Year after year of record harvests, combined with less export and ethanol demand could mean elevators won’t have as much space for grain as in previous years. Isolated areas could even turn grain away, leaving farmers with few options.
On Monday Reuters announced two Iowa ethanol plants will shut down, adding more pressure to those local elevators and farmers who now have fewer options for their grain.
“Obviously if you’re anticipating taking your grain to this facility, or your elevators anticipated that, it could leave you scrambling to find a home for your grain,” says Angie Setzer, vice president of grain for Citizen’s Elevator in Michigan. She says those in the shadow of the impacted Iowa locations won’t be the only ones feeling the squeeze of limited space, either.
Based on recent record crops and updated quarterly stock reports, Setzer anticipates parts of Illinois, Iowa, Minnesota, North Dakota, Nebraska and South Dakota could have space shortages.
“You don’t want to wait until the middle or even beginning of harvest to start figuring out where you’re going to put those last bushels,” she says. “There’s always a place to take something, but it’s whether or not you want to take the financial hit.”
Farmers in North Dakota are especially concerned about what they’re going to do with soybeans, Setzer adds. The western Corn Belt relies heavily on demand from the Pacific Northwest to take grain.
“It’s been coming for quite some time, there have been multiple years of soybean production growth and a limited amount of demand increase. A lot of folks have been collecting soybeans over the years,” she says. Basis has widened considerably for farmers in those areas and can serve as a warning to farmers who aren’t in a pinch for elevator space yet—plan ahead.
Overall soybean stocks are up 26% for the U.S. from June 2017, while corn is just up 1%. You might be able to predict if your area will be running short on space by looking at the most recent grain stocks report and taking yields into account. In addition, there will be obvious clues like growing grain piles.
Talk to your elevator now. “If there is a concern about your local space and the ability to ship at harvest time have that conversation sooner rather than later,” Setzer says. “Certain areas you will see stocks are facilitated, but not as comfortably as they have in the past.”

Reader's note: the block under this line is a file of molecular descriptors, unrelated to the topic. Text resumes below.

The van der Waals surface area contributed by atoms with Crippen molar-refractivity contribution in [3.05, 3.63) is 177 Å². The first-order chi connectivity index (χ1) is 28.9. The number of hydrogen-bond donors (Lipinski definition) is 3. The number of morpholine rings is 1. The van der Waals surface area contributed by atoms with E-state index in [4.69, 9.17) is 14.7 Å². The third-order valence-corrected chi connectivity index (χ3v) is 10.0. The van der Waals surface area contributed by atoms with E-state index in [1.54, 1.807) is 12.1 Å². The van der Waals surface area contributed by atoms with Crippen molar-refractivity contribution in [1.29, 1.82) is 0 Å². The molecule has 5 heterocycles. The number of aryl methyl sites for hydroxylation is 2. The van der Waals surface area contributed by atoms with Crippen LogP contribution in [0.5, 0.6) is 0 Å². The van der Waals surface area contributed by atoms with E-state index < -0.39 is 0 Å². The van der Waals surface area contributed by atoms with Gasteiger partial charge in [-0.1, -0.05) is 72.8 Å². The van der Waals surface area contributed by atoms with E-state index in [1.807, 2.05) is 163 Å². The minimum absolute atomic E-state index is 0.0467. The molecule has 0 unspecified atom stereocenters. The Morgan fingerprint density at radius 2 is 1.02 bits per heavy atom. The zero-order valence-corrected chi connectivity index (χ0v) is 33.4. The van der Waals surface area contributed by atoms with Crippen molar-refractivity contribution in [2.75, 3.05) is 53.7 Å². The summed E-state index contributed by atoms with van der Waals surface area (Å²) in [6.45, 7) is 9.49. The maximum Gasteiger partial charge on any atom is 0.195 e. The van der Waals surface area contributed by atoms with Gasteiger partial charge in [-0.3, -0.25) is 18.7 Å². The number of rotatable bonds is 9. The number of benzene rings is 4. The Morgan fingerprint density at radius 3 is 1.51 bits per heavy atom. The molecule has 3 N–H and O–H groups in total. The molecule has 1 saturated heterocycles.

The speed at which grain comes out of fields will have a sizeable effect on basis, too, she adds. If it’s a harvest like 2016 where everything came out of fields in just a matter of weeks, basis will widen considerably, but if it takes months basis will be more supported.
“Be talking about your hedges or futures contracts, too,” Setzer advises. “Find out what basis looks like on those contracts as well.”
Plan ahead if you’re bringing in wet grain. If stalk lodging or other in-field issues means you’ll have to harvest grain when it’s higher moisture content, make sure you have a drying plan in place.
“In a lot of ways elevators would rather take in the wetter bushels as long as they’re running close to moisture of what other bushels are coming in,” Setzer says. “Most facilities want to try to take in a [financial] gain with that drying value. But they may only have so much room for wet corn.”
Don’t panic, storage shortages likely won’t be widespread. Talk with your elevators and grain outlets ahead of time to understand what challenges you might have with harvest.
“Understand the pressure you might feel is the same pressure everyone is feeling and passing on to the elevator staff—you’re not alone in your concerns,” Setzer reminds. “We’re all working together to achieve the same thing and we all need to have patience.”
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